When the 2014 World Cup finished, I wrote an article for an online youth outlet in the UK calling on men to stop asking women “But how come you love soccer, you’re a girl?” Not only is this attitude outdated, but it is also completely true that women love, watch and play sports as much as men, including those sports traditionally seen as ‘masculine’ – soccer included.
The rather more worrying trend I emphasized though was what emerged since the football tournament in South Africa in 2010 – namely, domestic violence increases significantly during major sporting events and the usual victims tend to be intimate partners: wives and girlfriends. In England, after game losses of the national team, domestic violence tends to increase by up to 25%, the National Centre for Domestic Violence has found out. This may be a direct result of high levels of viewers’ engagement and passion for the game, but may also be due to drinking and betting. Multiple campaigns have so far focused on this issue but sporadic TV ads in the middle of the World Cup or the European Championships may not really be enough.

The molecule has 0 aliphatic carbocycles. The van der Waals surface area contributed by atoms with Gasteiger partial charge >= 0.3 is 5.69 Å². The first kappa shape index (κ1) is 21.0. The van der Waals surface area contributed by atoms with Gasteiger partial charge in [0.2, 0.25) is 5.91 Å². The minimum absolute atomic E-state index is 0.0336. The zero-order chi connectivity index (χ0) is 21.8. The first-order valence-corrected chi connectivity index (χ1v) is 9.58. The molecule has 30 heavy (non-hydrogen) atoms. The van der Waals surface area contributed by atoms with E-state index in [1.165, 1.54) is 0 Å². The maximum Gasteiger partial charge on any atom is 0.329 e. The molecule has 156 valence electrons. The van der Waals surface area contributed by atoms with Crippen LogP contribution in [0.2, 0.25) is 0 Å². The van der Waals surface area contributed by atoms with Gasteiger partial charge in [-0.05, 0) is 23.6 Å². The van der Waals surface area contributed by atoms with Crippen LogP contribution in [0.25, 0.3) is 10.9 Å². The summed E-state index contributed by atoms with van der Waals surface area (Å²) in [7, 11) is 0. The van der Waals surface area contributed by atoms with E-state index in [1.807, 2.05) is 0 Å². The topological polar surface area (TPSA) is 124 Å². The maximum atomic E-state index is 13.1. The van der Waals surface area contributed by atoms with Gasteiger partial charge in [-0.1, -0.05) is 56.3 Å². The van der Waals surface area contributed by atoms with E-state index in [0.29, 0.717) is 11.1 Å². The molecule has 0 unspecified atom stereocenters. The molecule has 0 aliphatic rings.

As soon as the 2014 World Cup finished, domestic violence and its connection to sporting events moved out of the spotlight. Instead of dropping down, the levels of violence rose however, and interestingly, violence increased amongst athletes themselves. A number of worrying reports were released about National Football League players allegedly beating and assaulting women. Joe Mixon, Greg Hardy and Ray Rice were all under fire (with the latter publicly punching his fiancée in an elevator and attempting to drag her out, for which he got an immediate “impressive” punishment of TWO whole games). But that’s not all – in recent years there have been at least 44 NFL players accused of sexual or physical assault. The list is publicly available here.
Now, the NFL condones violence, of course it does, but the alarming rate of players being involved in such dangerous acts against loved ones means more significant steps need to be taken to tackle the problem and not merely condone it. Education should be the first step – educating the players, their coaches and counselors for the dangers of such behavior and for alternative ways of releasing tension, as well as educating women and girls how to empower themselves. And secondly, elites should be ripped off from their privileged status and more severe punishments must be given to deter future acts of aggression. Suspension for a season is merely enough in the case of Joe Mixon breaking a woman’s face in a restaurant. Or multiple other cases recorded here which list the resolutions of the assault cases and more than once conclude with ‘suspended for one game’. One!
All in all, applying clear policies of expulsion in cases of on or off campus aggression in all colleges and non-college settings, and introducing intimate partner violence classes are both musts, in the US and beyond.
We shouldn’t wait for another major event to start talking about sports and violence again, the conversation should never end.
Photo credit: Abilgail Keenan